Fancy A Nibble?

My nearest and dearest has been promising me a trip to her home in the Isaan region of Thailand, close to Laos, very soon. Something I've been very much looking forward to, if with a little trepidation! During her pregnancy, as with all expectant mothers, cravings for certain often rather odd types of foods are a regular occurrence. Often they consist of 'delicacies' that they wouldn't dream of eating under normal circumstances. However in our case our friendly tuk-tuk driver is regularly sent out on hunts for any members of the insecta branch of the arthropod family that he can get his hands on ... standard fare for Thais from the province of Isaan.

- Bamboo larvae (click on pic for full size)

Six legs is only a minimum criterion, however. Anything up to a hundred, even a thousand, will do. However there is a shortage of centipedes and millipedes in Chiang Mai right now. What a shame.

Alternatively, she'll settle for no legs - earthworms are another delight that I have yet to discover. Along with certain species of venomous arachnid, and giant black wasp larvae.

A selection on offer at a Warorot Market stall: crickets, cockroaches, bamboo larvae, wasp grubs, water beetles ...

Now please don't think me squeamish! I have eaten giant water beetles. Bamboo larvae (maggots to you and I, but 'larvae' sounds better somehow). Cockroaches (I am assured that the ones sizzling in the pan aren't captured near the city drains at the dead of night, but are collected and brought in from the countryside). Crickets (the legs tickle the throat a bit). Even scorpions (a bit like eating crab technique-wise, except they are not really big enough to crack open to obtain the flesh. So if sucking away until you are blue in the face doesn't work, you usually end up munching until there's no taste left, then spitting out the inedible crunchy remains). Impressed? Well, you shouldn't be. When I say eaten, what I really mean is sampled. One, at most a couple of each variety, liberally washed down with Sang Som Thai rice 'whisky'. After close examination to check that they have been cooking away for long enough to ensure that they no longer have any moving parts.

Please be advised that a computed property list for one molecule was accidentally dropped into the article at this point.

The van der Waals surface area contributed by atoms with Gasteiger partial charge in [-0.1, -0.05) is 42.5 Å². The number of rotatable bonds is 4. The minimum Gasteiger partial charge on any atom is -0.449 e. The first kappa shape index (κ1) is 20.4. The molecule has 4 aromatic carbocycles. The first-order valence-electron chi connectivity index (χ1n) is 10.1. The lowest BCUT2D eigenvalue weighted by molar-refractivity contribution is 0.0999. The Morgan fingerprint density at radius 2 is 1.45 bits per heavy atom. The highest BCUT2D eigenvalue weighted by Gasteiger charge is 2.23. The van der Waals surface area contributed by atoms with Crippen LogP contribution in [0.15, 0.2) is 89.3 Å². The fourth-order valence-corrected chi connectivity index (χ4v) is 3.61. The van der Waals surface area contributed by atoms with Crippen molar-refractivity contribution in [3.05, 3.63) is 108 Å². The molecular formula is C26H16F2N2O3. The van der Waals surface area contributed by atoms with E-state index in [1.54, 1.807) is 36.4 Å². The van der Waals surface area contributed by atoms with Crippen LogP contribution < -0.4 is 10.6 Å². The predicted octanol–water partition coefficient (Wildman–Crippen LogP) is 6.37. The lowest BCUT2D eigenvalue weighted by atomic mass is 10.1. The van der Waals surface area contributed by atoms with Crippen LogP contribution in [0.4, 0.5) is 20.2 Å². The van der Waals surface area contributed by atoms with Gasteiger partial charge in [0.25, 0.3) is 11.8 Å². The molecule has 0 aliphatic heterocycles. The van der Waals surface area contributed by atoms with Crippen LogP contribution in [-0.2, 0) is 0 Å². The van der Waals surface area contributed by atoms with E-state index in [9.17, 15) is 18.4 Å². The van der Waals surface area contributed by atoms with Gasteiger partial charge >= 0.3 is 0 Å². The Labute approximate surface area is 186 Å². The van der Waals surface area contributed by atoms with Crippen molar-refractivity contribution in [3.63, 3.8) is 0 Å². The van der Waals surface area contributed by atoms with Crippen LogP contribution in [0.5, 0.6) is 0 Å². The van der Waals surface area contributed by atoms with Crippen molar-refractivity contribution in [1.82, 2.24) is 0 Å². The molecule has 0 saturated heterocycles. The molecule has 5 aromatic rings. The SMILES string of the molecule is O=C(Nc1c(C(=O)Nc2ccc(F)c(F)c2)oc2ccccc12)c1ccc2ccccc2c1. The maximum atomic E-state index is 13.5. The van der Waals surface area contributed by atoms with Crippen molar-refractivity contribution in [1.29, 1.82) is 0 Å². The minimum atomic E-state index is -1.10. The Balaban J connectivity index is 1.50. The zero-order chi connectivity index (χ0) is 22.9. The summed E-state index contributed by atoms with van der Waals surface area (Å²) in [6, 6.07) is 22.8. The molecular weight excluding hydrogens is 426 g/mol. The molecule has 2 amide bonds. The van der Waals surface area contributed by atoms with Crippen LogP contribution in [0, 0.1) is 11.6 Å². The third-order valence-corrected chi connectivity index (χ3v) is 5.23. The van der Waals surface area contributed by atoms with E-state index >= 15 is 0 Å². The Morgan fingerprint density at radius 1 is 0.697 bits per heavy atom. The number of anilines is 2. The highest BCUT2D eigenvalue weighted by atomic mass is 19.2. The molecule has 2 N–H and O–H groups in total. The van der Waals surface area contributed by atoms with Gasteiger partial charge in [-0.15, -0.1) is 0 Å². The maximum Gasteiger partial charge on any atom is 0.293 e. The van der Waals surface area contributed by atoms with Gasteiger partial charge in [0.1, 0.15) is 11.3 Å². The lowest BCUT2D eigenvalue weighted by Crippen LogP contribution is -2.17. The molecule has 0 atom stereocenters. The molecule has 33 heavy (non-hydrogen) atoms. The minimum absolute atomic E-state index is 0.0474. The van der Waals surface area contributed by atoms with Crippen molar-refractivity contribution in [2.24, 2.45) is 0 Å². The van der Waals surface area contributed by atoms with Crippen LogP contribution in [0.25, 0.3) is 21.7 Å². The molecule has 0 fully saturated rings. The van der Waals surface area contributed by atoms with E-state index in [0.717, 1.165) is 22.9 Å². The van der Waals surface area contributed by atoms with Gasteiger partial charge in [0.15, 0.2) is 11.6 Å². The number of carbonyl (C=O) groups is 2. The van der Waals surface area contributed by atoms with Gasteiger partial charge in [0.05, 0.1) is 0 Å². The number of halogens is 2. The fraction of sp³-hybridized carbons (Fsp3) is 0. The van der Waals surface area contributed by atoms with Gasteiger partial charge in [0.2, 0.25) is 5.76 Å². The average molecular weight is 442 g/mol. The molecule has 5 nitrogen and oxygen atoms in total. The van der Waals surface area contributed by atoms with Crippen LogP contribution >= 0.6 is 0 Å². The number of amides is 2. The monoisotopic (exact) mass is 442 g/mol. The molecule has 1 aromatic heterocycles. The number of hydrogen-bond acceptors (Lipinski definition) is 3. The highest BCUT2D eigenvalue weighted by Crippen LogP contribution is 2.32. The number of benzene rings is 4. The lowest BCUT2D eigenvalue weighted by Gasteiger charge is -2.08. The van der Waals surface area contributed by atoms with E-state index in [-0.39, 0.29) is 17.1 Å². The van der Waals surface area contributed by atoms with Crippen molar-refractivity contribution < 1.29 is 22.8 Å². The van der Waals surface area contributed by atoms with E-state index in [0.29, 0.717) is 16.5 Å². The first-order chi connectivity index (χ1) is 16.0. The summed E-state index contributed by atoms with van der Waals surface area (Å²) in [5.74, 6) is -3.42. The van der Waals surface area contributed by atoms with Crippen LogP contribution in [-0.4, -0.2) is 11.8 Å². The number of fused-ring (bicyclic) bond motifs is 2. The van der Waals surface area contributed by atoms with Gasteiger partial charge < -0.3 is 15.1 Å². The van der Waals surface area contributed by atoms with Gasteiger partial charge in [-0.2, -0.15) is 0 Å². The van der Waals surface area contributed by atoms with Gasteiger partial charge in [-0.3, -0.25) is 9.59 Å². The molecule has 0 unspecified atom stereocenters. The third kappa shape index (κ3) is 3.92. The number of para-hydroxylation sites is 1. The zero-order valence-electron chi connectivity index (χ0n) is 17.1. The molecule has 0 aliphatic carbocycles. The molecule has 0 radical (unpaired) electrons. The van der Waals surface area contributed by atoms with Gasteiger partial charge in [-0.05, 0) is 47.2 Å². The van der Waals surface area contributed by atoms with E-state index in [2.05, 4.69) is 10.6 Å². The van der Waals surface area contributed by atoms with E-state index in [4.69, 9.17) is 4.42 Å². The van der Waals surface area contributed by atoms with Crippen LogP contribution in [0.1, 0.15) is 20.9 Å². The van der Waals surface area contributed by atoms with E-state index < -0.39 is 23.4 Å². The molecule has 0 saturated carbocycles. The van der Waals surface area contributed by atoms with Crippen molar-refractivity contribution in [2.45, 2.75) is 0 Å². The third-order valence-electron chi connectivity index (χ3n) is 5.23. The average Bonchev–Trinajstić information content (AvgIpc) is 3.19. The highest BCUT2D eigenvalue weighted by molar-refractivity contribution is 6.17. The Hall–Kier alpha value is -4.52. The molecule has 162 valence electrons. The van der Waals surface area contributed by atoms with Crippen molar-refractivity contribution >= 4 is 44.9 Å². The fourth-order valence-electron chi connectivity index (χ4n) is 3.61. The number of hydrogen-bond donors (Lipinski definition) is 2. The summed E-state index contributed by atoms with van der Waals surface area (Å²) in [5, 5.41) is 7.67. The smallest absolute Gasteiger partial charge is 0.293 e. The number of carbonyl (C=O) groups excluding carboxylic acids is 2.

Scorpions, venomous snakes, giant geckos, in rice alcohol (click on pic for full size)

The trouble is, that when the people of Isaan eat these delicacies, they do so in large platefuls. They stuff them down with a relish that you wouldn't believe. Such gastronomic foodfests are a regular happening, and I just know that they are going to lay on some extra special ones to celebrate our arrival, complete with newborn.

Should there be a shortage, I won't be allowed to go hungry. With the recent heavy rains and coolish weather, the dog markets have been doing a roaring trade. Apparently the local inhabitants of Isaan near the Lao border believe that eating dog helps to keep you warm. If it is really chilly, I have another interesting experience to look forward. Lao Kao, a clear rice alcohol from Isaan, combined with the bitter contents of a cobra's gall bladder. 40° proof.

If bear's paw and gecko lizards are on the menu, this could have a rather enduring, uncomfortable and possibly embarrassing effect. To be eaten with moderation, I think, as reputedly both are recommended for those needing a little 'lift' in their sex life. As my partner so delicately put it ... good for boom-boom!

Still feeling hungry? No, I didn't think so ...

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Anonymous said...

Are you sure you have eaten cockroach? There is no cockroach in the picture and I have never seen cockroach in the many places that sell insects (and I tried most of them).


The Frogblogger said...

There were cockroaches on sale .... and I've seen them many many times being sold by the vendors